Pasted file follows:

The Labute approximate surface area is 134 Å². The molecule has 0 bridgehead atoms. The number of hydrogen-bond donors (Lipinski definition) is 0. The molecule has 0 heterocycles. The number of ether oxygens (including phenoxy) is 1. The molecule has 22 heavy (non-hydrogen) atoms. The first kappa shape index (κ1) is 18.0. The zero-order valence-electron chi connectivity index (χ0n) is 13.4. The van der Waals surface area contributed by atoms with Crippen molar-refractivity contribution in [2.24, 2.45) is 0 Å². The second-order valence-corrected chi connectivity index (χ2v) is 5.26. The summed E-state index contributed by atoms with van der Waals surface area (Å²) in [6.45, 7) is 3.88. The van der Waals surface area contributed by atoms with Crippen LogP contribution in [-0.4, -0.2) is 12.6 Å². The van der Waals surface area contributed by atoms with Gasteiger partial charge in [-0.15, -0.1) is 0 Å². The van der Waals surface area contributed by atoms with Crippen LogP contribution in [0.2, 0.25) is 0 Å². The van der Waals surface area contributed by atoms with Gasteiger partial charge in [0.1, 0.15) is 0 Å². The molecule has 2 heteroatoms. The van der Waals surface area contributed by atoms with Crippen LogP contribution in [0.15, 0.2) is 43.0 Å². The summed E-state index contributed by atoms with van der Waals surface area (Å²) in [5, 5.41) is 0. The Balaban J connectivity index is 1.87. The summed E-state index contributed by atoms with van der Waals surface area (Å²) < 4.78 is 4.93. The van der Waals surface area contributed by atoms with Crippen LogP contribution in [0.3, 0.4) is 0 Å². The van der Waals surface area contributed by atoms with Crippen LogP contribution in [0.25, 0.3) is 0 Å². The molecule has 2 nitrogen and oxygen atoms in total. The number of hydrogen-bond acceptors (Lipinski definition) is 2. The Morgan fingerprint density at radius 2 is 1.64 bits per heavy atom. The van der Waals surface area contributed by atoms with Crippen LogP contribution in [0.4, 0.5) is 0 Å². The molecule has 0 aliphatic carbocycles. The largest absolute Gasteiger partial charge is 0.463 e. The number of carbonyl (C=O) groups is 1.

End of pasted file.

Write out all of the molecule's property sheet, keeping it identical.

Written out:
The Labute approximate surface area is 134 Å². The molecule has 0 bridgehead atoms. The number of hydrogen-bond donors (Lipinski definition) is 0. The molecule has 0 heterocycles. The number of ether oxygens (including phenoxy) is 1. The molecule has 22 heavy (non-hydrogen) atoms. The first kappa shape index (κ1) is 18.0. The zero-order valence-electron chi connectivity index (χ0n) is 13.4. The van der Waals surface area contributed by atoms with Crippen molar-refractivity contribution in [2.24, 2.45) is 0 Å². The second-order valence-corrected chi connectivity index (χ2v) is 5.26. The summed E-state index contributed by atoms with van der Waals surface area (Å²) in [6.45, 7) is 3.88. The van der Waals surface area contributed by atoms with Crippen LogP contribution in [-0.4, -0.2) is 12.6 Å². The van der Waals surface area contributed by atoms with Gasteiger partial charge in [-0.15, -0.1) is 0 Å². The van der Waals surface area contributed by atoms with Crippen LogP contribution in [0.2, 0.25) is 0 Å². The van der Waals surface area contributed by atoms with Gasteiger partial charge in [0.1, 0.15) is 0 Å². The molecule has 2 heteroatoms. The van der Waals surface area contributed by atoms with Crippen LogP contribution in [0.15, 0.2) is 43.0 Å². The summed E-state index contributed by atoms with van der Waals surface area (Å²) in [5, 5.41) is 0. The Balaban J connectivity index is 1.87. The summed E-state index contributed by atoms with van der Waals surface area (Å²) < 4.78 is 4.93. The van der Waals surface area contributed by atoms with Crippen LogP contribution in [0.3, 0.4) is 0 Å². The van der Waals surface area contributed by atoms with Crippen LogP contribution in [0.25, 0.3) is 0 Å². The molecule has 2 nitrogen and oxygen atoms in total. The number of hydrogen-bond acceptors (Lipinski definition) is 2. The Morgan fingerprint density at radius 2 is 1.64 bits per heavy atom. The van der Waals surface area contributed by atoms with Crippen LogP contribution in [0.4, 0.5) is 0 Å². The molecule has 0 aliphatic carbocycles. The largest absolute Gasteiger partial charge is 0.463 e. The number of carbonyl (C=O) groups is 1.